Commission launches consultation on fair minimum wages

The Commission launched on Wednesday the second-stage consultation of European trade unions and employers' organisations on how to ensure fair minimum wages for all workers in the EU. The move follows a first-stage consultation earlier this year to which the Commission received replies from 23 EU-wide social partners, the EU press service reported.

Based on the replies, the Commission concludes there is a need for further EU action. It also believes recent events have further cemented demand for EU efforts to reduce rising wage inequalities and in-work poverty. The EU has been particularly hit by the coronavirus pandemic, with negative effects on Member States' economies, businesses, and the income of workers and their families.

“As we work towards inclusive recovery from the coronavirus crisis, we want to make sure that all workers in the EU are protected by a fair minimum wage, allowing them to earn a decent living wherever they work,” EC VP Valdis Dombrovskis said. “Social partners play a crucial part in negotiating wages nationally and locally, and should be involved is setting minimum wages both in countries relying solely on collectively agreed wage floors and in those with a statutory minimum wage.”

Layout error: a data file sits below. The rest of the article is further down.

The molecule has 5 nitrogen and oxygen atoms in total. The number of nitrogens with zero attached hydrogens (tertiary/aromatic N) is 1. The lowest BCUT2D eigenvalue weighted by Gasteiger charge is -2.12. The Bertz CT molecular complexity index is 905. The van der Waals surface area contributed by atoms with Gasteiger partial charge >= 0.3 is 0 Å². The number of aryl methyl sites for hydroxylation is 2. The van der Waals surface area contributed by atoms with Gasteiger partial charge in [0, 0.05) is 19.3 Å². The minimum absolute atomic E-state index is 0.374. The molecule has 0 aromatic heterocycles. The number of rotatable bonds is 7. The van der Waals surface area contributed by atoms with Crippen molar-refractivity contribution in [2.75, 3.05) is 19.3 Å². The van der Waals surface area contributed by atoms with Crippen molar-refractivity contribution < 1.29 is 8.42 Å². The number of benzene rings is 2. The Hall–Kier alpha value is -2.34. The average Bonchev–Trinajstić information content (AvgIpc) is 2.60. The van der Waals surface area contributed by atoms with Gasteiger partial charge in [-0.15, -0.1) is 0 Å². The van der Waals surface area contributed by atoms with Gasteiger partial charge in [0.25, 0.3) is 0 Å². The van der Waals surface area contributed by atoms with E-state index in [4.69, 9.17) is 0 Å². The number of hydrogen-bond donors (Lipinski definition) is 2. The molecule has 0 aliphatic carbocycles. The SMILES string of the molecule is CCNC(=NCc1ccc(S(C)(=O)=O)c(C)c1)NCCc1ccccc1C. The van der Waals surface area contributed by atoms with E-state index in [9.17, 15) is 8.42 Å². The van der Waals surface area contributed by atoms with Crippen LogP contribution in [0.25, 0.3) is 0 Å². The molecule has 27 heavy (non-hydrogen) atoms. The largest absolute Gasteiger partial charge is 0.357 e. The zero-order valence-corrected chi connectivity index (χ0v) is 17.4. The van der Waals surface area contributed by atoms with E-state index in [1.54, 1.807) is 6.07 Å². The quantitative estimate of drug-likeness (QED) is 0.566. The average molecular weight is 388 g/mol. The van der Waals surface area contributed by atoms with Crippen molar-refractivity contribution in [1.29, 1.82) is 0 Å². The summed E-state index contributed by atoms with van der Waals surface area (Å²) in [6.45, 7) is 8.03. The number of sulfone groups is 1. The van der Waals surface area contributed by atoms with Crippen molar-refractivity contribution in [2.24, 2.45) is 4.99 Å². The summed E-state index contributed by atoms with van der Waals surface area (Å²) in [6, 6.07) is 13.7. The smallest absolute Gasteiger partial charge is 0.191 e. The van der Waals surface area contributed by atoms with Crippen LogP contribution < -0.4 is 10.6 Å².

The EU executive believes that ensuring that all workers in the EU earn a decent living will help recovery and build fair and resilient economies. Minimum wages are seen as relevant both in countries relying solely on collectively agreed wage floors and in those with a statutory minimum wage. When set at adequate levels and taking into account economic conditions, minimum wages support vulnerable workers and help to preserve both employment and the competitiveness of firms.

The Commission stresses that its aim is not to set a uniform European minimum wage, nor to harmonise minimum wage setting systems. Any possible measure would be applied differently depending on the minimum wage setting systems and traditions of the Member State, in full respect of national competencies and social partners' contractual freedom.

The second-stage consultation document sets out possible avenues for EU action to ensure that minimum wages are set at adequate levels and protect all workers. Collective bargaining has a critical role to play, as underlined by social partners' replies to the first-stage consultation.

Therefore, the EU initiative would aim to ensure that well-functioning collective bargaining in wage-setting is in place; national frameworks allow for statutory minimum wages to be set and regularly updated according to clear and stable criteria; social partners are effectively involved in statutory minimum wage setting to support minimum wage adequacy; minimum wage variations and exemptions are eliminated or limited; and national minimum wage frameworks are effectively complied with and monitoring mechanisms are in place.

Social partners are invited to respond to the questions in the consultation by 4 September 2020. This includes what sort of instrument would be most appropriate. The Commission is considering both legislative and non-legislative instruments, i.e. a Directive in the area of working conditions, and a Council Recommendation.

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